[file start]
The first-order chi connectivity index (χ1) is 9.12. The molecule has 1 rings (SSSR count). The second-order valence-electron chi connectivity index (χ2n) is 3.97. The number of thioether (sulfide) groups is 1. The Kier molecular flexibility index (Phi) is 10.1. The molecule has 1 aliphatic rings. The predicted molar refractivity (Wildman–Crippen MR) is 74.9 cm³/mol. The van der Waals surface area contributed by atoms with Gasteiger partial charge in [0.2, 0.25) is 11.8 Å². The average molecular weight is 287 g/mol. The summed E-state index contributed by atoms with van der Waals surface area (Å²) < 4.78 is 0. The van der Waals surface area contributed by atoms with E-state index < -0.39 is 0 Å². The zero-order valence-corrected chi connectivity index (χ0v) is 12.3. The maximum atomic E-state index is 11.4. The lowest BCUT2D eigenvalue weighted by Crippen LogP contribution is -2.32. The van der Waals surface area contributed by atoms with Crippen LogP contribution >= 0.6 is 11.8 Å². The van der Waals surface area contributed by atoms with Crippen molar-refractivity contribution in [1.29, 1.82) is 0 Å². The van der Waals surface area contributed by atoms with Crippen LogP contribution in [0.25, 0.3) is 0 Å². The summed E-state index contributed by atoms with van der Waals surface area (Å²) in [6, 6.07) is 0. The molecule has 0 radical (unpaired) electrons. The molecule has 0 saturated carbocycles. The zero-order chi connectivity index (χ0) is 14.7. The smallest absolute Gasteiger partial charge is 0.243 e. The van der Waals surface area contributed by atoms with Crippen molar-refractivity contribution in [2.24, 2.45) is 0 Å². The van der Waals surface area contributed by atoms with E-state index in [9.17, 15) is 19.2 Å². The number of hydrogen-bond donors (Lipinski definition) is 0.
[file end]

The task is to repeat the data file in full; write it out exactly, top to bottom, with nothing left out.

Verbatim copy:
The first-order chi connectivity index (χ1) is 9.12. The molecule has 1 rings (SSSR count). The second-order valence-electron chi connectivity index (χ2n) is 3.97. The number of thioether (sulfide) groups is 1. The Kier molecular flexibility index (Phi) is 10.1. The molecule has 1 aliphatic rings. The predicted molar refractivity (Wildman–Crippen MR) is 74.9 cm³/mol. The van der Waals surface area contributed by atoms with Gasteiger partial charge in [0.2, 0.25) is 11.8 Å². The average molecular weight is 287 g/mol. The summed E-state index contributed by atoms with van der Waals surface area (Å²) < 4.78 is 0. The van der Waals surface area contributed by atoms with E-state index < -0.39 is 0 Å². The zero-order valence-corrected chi connectivity index (χ0v) is 12.3. The maximum atomic E-state index is 11.4. The lowest BCUT2D eigenvalue weighted by Crippen LogP contribution is -2.32. The van der Waals surface area contributed by atoms with Crippen LogP contribution >= 0.6 is 11.8 Å². The van der Waals surface area contributed by atoms with Crippen molar-refractivity contribution in [1.29, 1.82) is 0 Å². The van der Waals surface area contributed by atoms with Crippen LogP contribution in [0.25, 0.3) is 0 Å². The summed E-state index contributed by atoms with van der Waals surface area (Å²) in [6, 6.07) is 0. The molecule has 0 radical (unpaired) electrons. The molecule has 0 saturated carbocycles. The zero-order chi connectivity index (χ0) is 14.7. The smallest absolute Gasteiger partial charge is 0.243 e. The van der Waals surface area contributed by atoms with Crippen molar-refractivity contribution in [2.24, 2.45) is 0 Å². The van der Waals surface area contributed by atoms with E-state index in [9.17, 15) is 19.2 Å². The number of hydrogen-bond donors (Lipinski definition) is 0.